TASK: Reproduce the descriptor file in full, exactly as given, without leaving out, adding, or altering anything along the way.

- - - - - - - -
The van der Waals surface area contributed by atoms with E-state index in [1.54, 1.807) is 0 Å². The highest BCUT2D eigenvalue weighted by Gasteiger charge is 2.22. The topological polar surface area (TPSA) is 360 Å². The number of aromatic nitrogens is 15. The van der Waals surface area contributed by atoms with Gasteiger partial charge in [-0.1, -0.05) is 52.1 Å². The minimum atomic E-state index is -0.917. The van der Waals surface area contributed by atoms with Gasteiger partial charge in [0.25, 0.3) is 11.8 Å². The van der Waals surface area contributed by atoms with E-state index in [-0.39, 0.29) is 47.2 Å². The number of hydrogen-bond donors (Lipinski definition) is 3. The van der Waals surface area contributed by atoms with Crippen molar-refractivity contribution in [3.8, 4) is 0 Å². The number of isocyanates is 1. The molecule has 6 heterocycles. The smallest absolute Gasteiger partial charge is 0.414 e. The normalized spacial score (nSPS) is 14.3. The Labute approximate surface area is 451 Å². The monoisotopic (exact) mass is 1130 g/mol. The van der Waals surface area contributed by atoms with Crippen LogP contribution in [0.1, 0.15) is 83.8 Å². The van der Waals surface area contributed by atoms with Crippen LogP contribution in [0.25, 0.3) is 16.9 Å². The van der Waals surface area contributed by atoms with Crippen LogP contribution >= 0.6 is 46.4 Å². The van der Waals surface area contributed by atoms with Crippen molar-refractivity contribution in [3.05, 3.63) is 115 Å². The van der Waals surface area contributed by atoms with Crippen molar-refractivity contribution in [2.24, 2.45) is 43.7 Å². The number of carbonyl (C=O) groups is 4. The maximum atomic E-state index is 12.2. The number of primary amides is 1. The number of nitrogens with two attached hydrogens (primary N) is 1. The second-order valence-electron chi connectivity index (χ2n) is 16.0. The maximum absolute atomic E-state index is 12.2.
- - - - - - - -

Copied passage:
The van der Waals surface area contributed by atoms with E-state index in [1.54, 1.807) is 0 Å². The highest BCUT2D eigenvalue weighted by Gasteiger charge is 2.22. The topological polar surface area (TPSA) is 360 Å². The number of aromatic nitrogens is 15. The van der Waals surface area contributed by atoms with Gasteiger partial charge in [-0.1, -0.05) is 52.1 Å². The minimum atomic E-state index is -0.917. The van der Waals surface area contributed by atoms with Gasteiger partial charge in [0.25, 0.3) is 11.8 Å². The van der Waals surface area contributed by atoms with E-state index in [-0.39, 0.29) is 47.2 Å². The number of hydrogen-bond donors (Lipinski definition) is 3. The van der Waals surface area contributed by atoms with Crippen molar-refractivity contribution in [3.8, 4) is 0 Å². The number of isocyanates is 1. The molecule has 6 heterocycles. The smallest absolute Gasteiger partial charge is 0.414 e. The normalized spacial score (nSPS) is 14.3. The Labute approximate surface area is 451 Å². The monoisotopic (exact) mass is 1130 g/mol. The van der Waals surface area contributed by atoms with Crippen LogP contribution in [0.1, 0.15) is 83.8 Å². The van der Waals surface area contributed by atoms with Crippen LogP contribution in [0.25, 0.3) is 16.9 Å². The van der Waals surface area contributed by atoms with Crippen LogP contribution >= 0.6 is 46.4 Å². The van der Waals surface area contributed by atoms with Crippen molar-refractivity contribution in [3.05, 3.63) is 115 Å². The van der Waals surface area contributed by atoms with Crippen molar-refractivity contribution in [2.24, 2.45) is 43.7 Å². The number of carbonyl (C=O) groups is 4. The maximum atomic E-state index is 12.2. The number of primary amides is 1. The number of nitrogens with two attached hydrogens (primary N) is 1. The second-order valence-electron chi connectivity index (χ2n) is 16.0. The maximum absolute atomic E-state index is 12.2.